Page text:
KEY POINTS
  • During the height of the holiday shopping season, Amazon warned some users that the browser extension Honey could be a "security risk."
  • PayPal paid $4 billion for the start-up, which has worked with Amazon since it was founded in 2012. This appears to be Amazon's first public warning about Honey's security concerns.
  • PayPal was once a part of Amazon competitor eBay, and Amazon does not accept PayPal as an option in check-out. Amazon also has a competing discount plug-in.
Honey co-founders Ryan Hudson and George Ruan.

Amazon has a beef with the start-up PayPal recently acquired, Honey.

During the height of the holiday shopping season, the e-commerce giant warned some users that the browser extension could be a "security issue."

"Honey tracks your private shopping behavior, collects data like your order history and items saved, and can read or change any of your data on any website you visit," the message, which was posted on Twitter by multiple users, said. "To keep your data private and secure, uninstall this extension immediately."

PayPal paid $4 billion for Honey in December — the largest acquisition in the payment company's history. The Los Angeles-based start-up was founded in 2012, and lets users find coupons while shopping online. It works through a browser extension known as a "plug-in" that automatically searches for discounts as customers shop on sites like Amazon. Honey makes a commission off each sale and has ushered in 17 million users.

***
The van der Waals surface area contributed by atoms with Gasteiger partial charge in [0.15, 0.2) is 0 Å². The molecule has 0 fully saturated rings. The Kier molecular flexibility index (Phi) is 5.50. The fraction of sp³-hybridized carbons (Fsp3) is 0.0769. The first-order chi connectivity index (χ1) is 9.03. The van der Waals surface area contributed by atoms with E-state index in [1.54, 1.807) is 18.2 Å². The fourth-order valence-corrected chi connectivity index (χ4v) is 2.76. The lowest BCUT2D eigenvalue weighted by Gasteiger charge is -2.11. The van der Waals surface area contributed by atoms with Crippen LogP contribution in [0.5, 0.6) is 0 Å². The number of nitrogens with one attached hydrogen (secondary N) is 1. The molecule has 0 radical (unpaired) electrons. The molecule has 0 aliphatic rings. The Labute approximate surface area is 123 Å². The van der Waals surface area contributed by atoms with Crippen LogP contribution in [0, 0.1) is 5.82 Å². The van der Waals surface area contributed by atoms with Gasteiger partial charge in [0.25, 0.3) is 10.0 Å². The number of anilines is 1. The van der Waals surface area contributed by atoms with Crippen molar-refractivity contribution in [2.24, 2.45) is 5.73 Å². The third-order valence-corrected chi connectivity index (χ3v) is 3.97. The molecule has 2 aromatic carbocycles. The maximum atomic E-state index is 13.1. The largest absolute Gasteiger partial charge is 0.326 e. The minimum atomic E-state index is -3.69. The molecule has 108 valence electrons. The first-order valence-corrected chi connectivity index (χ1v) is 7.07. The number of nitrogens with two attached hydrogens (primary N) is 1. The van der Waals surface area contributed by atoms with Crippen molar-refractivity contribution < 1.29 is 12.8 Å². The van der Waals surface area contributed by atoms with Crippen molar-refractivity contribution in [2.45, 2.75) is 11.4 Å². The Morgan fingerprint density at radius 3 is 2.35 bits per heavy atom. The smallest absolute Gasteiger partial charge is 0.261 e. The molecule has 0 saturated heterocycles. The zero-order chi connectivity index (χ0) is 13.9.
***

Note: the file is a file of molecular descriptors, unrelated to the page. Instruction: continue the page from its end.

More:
PayPal and Amazon haven't historically worked closely together. PayPal was once a part of Amazon competitor eBay, and Amazon does not accept PayPal as an option in check-out. It also has a competing discount plug-in.

Honey's plug-in has been compatible with Amazon since it hit the market roughly seven years ago. This appears to be Amazon's first public scrutiny of the start-up for security concerns.

"Our goal is to warn customers about browser extensions that collect personal shopping data without their knowledge or consent such as customer name, shipping and/or billing address and payment method from the checkout page," an Amazon spokesperson told CNBC.

A spokesperson for Honey said the extension "is not — and has never been — a security risk and is safe to use."

"We only use data in ways that directly benefit Honey members — helping people save money and time — and in ways they would expect. Our commitment is clearly spelled out in our privacy and security policy."

The company said it collects "limited shopping data" and uses it to analyze information on retail websites so users can find the best coupon, but does "not sell your personal information. Ever."